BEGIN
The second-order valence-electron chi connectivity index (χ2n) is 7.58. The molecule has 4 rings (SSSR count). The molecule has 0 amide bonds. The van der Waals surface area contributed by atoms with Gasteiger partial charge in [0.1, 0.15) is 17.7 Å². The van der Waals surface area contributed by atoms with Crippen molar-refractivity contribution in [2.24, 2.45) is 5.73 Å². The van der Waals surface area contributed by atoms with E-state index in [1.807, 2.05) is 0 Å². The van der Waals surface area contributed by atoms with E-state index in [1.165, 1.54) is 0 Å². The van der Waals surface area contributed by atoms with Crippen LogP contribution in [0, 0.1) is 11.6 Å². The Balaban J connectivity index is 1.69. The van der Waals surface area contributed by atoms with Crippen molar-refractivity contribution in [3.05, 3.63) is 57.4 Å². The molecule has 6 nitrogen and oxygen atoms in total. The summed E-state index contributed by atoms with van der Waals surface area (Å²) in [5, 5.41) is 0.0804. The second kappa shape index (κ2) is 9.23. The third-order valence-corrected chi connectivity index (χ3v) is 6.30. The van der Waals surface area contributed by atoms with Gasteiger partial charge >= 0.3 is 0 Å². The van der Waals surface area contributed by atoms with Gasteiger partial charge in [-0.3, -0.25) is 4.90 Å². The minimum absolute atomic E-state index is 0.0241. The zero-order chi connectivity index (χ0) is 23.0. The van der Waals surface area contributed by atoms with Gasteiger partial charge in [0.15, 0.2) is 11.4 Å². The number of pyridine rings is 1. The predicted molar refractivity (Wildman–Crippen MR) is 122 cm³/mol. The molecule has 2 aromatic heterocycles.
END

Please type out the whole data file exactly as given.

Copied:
The second-order valence-electron chi connectivity index (χ2n) is 7.58. The molecule has 4 rings (SSSR count). The molecule has 0 amide bonds. The van der Waals surface area contributed by atoms with Gasteiger partial charge in [0.1, 0.15) is 17.7 Å². The van der Waals surface area contributed by atoms with Crippen molar-refractivity contribution in [2.24, 2.45) is 5.73 Å². The van der Waals surface area contributed by atoms with E-state index in [1.807, 2.05) is 0 Å². The van der Waals surface area contributed by atoms with E-state index in [1.165, 1.54) is 0 Å². The van der Waals surface area contributed by atoms with Crippen LogP contribution in [0, 0.1) is 11.6 Å². The Balaban J connectivity index is 1.69. The van der Waals surface area contributed by atoms with Crippen molar-refractivity contribution in [3.05, 3.63) is 57.4 Å². The molecule has 6 nitrogen and oxygen atoms in total. The summed E-state index contributed by atoms with van der Waals surface area (Å²) in [5, 5.41) is 0.0804. The second kappa shape index (κ2) is 9.23. The third-order valence-corrected chi connectivity index (χ3v) is 6.30. The van der Waals surface area contributed by atoms with Gasteiger partial charge >= 0.3 is 0 Å². The van der Waals surface area contributed by atoms with Gasteiger partial charge in [-0.3, -0.25) is 4.90 Å². The minimum absolute atomic E-state index is 0.0241. The zero-order chi connectivity index (χ0) is 23.0. The van der Waals surface area contributed by atoms with Gasteiger partial charge in [0.15, 0.2) is 11.4 Å². The number of pyridine rings is 1. The predicted molar refractivity (Wildman–Crippen MR) is 122 cm³/mol. The molecule has 2 aromatic heterocycles.